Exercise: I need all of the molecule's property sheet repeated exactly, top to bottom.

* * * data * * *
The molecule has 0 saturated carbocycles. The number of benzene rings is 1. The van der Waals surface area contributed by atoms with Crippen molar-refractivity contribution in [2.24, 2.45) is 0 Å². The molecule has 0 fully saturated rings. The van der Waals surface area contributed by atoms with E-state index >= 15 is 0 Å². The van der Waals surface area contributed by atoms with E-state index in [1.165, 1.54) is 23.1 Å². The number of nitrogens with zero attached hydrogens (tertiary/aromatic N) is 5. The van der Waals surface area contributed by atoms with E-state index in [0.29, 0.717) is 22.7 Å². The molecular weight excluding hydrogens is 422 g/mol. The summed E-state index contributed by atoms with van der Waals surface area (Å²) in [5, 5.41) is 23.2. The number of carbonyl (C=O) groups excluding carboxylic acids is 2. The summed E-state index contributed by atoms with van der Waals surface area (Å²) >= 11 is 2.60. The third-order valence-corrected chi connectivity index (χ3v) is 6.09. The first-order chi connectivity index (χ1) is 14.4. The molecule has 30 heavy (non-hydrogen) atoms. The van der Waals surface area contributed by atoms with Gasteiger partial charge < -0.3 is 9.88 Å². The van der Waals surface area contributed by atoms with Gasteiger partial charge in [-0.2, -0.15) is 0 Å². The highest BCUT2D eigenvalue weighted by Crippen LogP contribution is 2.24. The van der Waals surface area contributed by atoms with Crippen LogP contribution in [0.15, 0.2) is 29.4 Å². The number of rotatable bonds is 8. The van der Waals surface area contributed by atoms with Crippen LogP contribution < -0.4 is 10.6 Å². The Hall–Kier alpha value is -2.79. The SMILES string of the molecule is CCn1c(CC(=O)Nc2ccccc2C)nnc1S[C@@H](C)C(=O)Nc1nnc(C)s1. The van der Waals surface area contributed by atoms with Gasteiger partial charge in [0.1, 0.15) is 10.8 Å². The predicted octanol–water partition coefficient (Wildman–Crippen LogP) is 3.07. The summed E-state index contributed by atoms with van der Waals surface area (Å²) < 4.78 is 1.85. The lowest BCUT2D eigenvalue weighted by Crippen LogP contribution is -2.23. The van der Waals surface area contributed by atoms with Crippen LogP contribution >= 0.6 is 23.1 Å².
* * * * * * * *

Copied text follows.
The molecule has 0 saturated carbocycles. The number of benzene rings is 1. The van der Waals surface area contributed by atoms with Crippen molar-refractivity contribution in [2.24, 2.45) is 0 Å². The molecule has 0 fully saturated rings. The van der Waals surface area contributed by atoms with E-state index >= 15 is 0 Å². The van der Waals surface area contributed by atoms with E-state index in [1.165, 1.54) is 23.1 Å². The number of nitrogens with zero attached hydrogens (tertiary/aromatic N) is 5. The van der Waals surface area contributed by atoms with E-state index in [0.29, 0.717) is 22.7 Å². The molecular weight excluding hydrogens is 422 g/mol. The summed E-state index contributed by atoms with van der Waals surface area (Å²) in [5, 5.41) is 23.2. The number of carbonyl (C=O) groups excluding carboxylic acids is 2. The summed E-state index contributed by atoms with van der Waals surface area (Å²) >= 11 is 2.60. The third-order valence-corrected chi connectivity index (χ3v) is 6.09. The first-order chi connectivity index (χ1) is 14.4. The molecule has 30 heavy (non-hydrogen) atoms. The van der Waals surface area contributed by atoms with Gasteiger partial charge < -0.3 is 9.88 Å². The van der Waals surface area contributed by atoms with Gasteiger partial charge in [-0.2, -0.15) is 0 Å². The highest BCUT2D eigenvalue weighted by Crippen LogP contribution is 2.24. The van der Waals surface area contributed by atoms with Crippen LogP contribution in [0.15, 0.2) is 29.4 Å². The number of rotatable bonds is 8. The van der Waals surface area contributed by atoms with Crippen LogP contribution < -0.4 is 10.6 Å². The Hall–Kier alpha value is -2.79. The SMILES string of the molecule is CCn1c(CC(=O)Nc2ccccc2C)nnc1S[C@@H](C)C(=O)Nc1nnc(C)s1. The van der Waals surface area contributed by atoms with Gasteiger partial charge in [0.1, 0.15) is 10.8 Å². The predicted octanol–water partition coefficient (Wildman–Crippen LogP) is 3.07. The summed E-state index contributed by atoms with van der Waals surface area (Å²) < 4.78 is 1.85. The lowest BCUT2D eigenvalue weighted by Crippen LogP contribution is -2.23. The van der Waals surface area contributed by atoms with Crippen LogP contribution >= 0.6 is 23.1 Å².